Dr Laura Jean McKay from Massey University’s College of Humanities and Social Sciences, has just won one of the world’s most prestigious science fiction writing awards, the Arthur C. Clarke Award, for her novel The Animals in That Country. This is the first time a book by an Aotearoa-based author has won the award.
Dr McKay’s novel is a stunning and disquieting account of a virus which gives infected humans the ability to understand animals. While the book was written before the onset of Covid-19, Dr McKay says “aspects of the pandemic theme turned out to be scarily accurate”.
Dr McKay teaches Ecofiction and Nonfiction and other creative writing and expressive arts subjects at Massey’s Manawatū campus. She holds a PhD from the University of Melbourne for Creative Writing with a focus on Literary Animal Studies.
Accepting the prize, Dr McKay said: “Twenty years before Margaret Atwood won the first Arthur C. Clarke award, she published a small but important collection of poetry called The Animals in That Country, a title I borrowed for my book. That this book could become one of the Clarke award winners alongside Atwood – as well as other writers I adore like Miéville and Whitehead – is a momentous honour. I wrote The Animals in That Country to look closely at the relationship between humans and other animals. In these strange times, I find that, more than ever, reading and writing connects us humans as well.”
The Animals in That Country previously won the 2021 Victorian Prize for Literature, the ABIA Small Publisher’s Book of the Year, was co-winner of the Aurelias Award for Best Science Fiction Novel and is a Slate and Sunday Times Book of the Year.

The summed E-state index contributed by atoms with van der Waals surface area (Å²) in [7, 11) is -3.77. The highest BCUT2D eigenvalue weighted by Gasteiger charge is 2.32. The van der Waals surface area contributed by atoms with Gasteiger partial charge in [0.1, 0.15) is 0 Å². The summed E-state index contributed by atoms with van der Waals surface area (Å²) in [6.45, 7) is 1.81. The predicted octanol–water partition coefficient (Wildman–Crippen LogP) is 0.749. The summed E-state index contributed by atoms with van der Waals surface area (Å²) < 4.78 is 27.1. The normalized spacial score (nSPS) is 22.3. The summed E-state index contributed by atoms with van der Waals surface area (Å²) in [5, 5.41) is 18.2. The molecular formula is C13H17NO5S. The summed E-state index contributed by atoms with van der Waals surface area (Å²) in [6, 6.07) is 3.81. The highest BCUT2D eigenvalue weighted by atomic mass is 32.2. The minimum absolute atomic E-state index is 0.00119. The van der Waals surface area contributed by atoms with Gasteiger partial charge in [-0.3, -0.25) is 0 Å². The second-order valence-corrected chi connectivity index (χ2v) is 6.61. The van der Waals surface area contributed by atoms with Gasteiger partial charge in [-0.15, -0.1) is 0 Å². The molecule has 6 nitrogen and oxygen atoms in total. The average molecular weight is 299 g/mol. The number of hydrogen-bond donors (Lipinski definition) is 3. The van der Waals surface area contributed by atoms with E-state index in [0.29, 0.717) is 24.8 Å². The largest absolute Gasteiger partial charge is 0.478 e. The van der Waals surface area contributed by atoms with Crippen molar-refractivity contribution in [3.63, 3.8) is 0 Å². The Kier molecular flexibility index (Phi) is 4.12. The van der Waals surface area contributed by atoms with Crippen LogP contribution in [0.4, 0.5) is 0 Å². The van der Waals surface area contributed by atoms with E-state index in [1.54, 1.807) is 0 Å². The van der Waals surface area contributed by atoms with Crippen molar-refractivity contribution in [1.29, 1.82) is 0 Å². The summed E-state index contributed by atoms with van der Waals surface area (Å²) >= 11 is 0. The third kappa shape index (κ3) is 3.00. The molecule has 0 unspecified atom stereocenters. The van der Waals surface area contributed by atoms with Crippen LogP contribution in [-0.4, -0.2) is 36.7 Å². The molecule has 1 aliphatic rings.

The annual Arthur C. Clarke Award is awarded to the best science fiction novel first published in the United Kingdom during the previous year, and is the UK’s biggest science fiction award.
The first ever winner was Margaret Atwood, author of The Handmaid’s Tale and has since been won by highly-acclaimed science-fiction writers such as China Miéville from the United Kingdom and Colson Whitehead from the United States.
“The shortlist was especially exciting this year because we were all debut novelists,” Dr McKay says.
Dr McKay receives a trophy in the form of a commemorative engraved bookend and almost $4000 in prize money; a tradition that sees the annual prize money rise incrementally by year from the year 2001 in memory of Sir Arthur C. Clarke.
The award judges are a voluntary body with members nominated by the award’s supporting organisations, currently the British Science Fiction Association, the Science Fiction Foundation and the Sci-Fi-London Film Festival.
You can find more information about The Animals in That Country here.